Plague Confirmed in Oregon Man Bitten by Stray Cat
Health officials have confirmed that an Oregon man has the plague after he was bitten while trying to take a dead rodent from the mouth of a stray cat.
The unidentified Prineville, Ore., man was in critical condition on Friday. He is suffering from a blood-borne version of the disease that wiped out at least one-third of Europe in the 14th century - that one, the bubonic plague, affects lymph nodes.
There is an average of seven human plague cases in the U.S. each year. A map maintained by the Centers for Disease Control and Prevention shows that most cases since the 1970s have been in the West, primarily the southwest.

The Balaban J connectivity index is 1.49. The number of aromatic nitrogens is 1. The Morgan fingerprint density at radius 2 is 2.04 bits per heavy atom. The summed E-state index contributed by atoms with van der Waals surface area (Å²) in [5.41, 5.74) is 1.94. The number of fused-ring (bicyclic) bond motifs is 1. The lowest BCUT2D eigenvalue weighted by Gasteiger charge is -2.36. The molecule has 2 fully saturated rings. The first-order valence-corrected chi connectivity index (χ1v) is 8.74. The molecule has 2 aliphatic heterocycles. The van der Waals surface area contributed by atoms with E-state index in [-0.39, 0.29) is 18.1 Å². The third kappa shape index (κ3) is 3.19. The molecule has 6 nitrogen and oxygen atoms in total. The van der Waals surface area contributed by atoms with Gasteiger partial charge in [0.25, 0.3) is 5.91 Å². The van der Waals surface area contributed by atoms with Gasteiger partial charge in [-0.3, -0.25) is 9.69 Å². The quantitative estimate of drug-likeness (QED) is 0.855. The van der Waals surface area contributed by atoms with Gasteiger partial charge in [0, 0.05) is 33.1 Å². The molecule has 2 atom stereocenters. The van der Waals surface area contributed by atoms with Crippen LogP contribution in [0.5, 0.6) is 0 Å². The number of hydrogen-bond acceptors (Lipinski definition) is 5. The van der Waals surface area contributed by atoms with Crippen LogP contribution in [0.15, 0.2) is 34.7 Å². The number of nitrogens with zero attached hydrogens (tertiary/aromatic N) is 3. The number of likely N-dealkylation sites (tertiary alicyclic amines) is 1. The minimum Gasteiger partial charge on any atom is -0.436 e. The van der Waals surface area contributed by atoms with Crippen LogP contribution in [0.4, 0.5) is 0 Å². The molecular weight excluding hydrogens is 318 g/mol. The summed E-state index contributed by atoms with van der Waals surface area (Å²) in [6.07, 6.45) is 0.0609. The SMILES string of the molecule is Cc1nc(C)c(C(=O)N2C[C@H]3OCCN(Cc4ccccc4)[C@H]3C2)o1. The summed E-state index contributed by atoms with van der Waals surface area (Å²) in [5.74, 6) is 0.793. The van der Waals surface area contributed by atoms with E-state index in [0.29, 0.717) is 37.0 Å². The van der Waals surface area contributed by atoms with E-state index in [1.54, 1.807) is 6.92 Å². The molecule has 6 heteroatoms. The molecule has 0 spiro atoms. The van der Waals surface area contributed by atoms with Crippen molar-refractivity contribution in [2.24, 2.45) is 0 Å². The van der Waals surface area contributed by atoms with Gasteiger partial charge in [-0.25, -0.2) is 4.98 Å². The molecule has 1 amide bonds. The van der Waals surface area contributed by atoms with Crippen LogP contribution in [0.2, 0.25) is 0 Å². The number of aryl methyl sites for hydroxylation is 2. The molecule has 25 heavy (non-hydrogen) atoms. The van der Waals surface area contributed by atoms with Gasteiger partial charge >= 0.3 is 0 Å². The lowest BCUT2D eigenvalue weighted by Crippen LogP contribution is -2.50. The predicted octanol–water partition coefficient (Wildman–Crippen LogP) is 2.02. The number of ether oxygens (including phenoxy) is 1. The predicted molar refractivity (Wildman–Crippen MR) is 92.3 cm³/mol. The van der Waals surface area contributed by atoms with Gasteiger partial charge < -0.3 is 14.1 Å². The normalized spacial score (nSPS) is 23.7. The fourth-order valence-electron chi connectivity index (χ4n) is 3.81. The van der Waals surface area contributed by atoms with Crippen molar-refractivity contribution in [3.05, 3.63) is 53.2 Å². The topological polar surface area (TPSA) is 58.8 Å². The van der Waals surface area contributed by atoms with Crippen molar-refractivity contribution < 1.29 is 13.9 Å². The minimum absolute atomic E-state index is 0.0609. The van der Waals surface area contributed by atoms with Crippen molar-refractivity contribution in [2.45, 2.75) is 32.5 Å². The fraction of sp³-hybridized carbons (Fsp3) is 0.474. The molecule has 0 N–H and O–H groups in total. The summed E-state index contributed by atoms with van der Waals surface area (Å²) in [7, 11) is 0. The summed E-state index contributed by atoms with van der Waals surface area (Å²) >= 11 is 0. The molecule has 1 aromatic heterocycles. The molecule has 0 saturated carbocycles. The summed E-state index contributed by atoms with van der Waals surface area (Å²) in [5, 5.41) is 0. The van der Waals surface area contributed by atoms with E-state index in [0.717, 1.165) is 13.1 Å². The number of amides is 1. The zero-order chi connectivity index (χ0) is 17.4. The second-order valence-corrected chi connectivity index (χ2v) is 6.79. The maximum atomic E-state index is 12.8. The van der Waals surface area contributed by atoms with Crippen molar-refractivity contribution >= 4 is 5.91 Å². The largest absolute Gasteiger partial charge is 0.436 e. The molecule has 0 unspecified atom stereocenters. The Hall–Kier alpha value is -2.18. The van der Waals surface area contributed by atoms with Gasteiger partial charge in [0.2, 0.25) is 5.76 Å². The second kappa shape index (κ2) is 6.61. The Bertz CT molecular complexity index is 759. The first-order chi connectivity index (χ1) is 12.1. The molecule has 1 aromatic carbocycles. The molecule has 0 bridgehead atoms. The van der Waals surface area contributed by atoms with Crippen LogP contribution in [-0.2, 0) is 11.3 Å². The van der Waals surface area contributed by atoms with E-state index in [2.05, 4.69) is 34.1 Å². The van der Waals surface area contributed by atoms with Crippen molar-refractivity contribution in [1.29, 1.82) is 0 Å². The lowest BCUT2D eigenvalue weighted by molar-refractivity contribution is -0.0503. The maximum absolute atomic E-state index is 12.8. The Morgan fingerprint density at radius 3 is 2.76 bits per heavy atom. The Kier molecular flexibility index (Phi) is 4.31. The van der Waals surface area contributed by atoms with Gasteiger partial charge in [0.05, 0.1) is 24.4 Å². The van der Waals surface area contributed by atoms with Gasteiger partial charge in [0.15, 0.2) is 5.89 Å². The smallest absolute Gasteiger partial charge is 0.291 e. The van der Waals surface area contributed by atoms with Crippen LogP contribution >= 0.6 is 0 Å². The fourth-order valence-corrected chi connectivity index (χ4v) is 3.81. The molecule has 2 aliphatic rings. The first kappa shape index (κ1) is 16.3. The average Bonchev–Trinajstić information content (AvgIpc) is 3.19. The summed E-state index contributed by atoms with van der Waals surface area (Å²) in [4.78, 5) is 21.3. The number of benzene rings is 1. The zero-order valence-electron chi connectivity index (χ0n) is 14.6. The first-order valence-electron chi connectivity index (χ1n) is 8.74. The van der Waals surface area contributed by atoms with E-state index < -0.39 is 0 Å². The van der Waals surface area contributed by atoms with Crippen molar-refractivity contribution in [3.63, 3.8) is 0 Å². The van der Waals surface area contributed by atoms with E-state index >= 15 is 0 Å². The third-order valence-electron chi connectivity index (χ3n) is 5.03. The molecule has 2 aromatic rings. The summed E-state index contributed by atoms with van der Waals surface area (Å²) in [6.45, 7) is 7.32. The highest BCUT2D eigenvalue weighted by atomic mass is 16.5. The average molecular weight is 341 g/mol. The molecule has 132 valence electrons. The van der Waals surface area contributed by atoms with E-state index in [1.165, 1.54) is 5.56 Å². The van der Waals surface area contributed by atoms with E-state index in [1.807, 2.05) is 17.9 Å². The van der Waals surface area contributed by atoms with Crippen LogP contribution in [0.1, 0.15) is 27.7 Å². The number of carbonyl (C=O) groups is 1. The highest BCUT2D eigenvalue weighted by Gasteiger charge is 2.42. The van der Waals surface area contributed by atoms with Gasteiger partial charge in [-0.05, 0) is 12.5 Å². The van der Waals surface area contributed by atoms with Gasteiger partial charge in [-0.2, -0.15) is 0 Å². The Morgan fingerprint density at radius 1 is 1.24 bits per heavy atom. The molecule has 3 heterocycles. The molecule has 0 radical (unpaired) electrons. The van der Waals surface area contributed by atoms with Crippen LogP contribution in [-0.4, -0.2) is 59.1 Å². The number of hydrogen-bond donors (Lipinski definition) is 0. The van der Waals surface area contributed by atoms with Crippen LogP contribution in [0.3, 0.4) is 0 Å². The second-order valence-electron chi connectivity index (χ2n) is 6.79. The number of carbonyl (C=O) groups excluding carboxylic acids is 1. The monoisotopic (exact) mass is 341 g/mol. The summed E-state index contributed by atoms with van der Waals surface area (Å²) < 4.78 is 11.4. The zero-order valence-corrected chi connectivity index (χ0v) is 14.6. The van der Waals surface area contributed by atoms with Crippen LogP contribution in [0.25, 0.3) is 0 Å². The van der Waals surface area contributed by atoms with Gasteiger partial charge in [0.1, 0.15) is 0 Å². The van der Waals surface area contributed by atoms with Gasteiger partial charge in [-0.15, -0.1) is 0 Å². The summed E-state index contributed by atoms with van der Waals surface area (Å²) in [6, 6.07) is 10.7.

The plague bacteria cycles through rodent populations without killing them off; in urban areas, it's transmitted back and forth from rats to fleas. There's even a name for it, the "enzootic cycle."
The bacteria thrive in forests, semi-arid areas and grasslands, which plague-carrying rodents from wood rats to rock squirrels call home.
Once a coin flip with death, the plague is now easier to handle for humans in the U.S. The national mortality rate stood at 66 percent before World War II, but advances in antibiotics dropped that rate to its present 16 percent.
Central Oregon health officials don't blame the cat.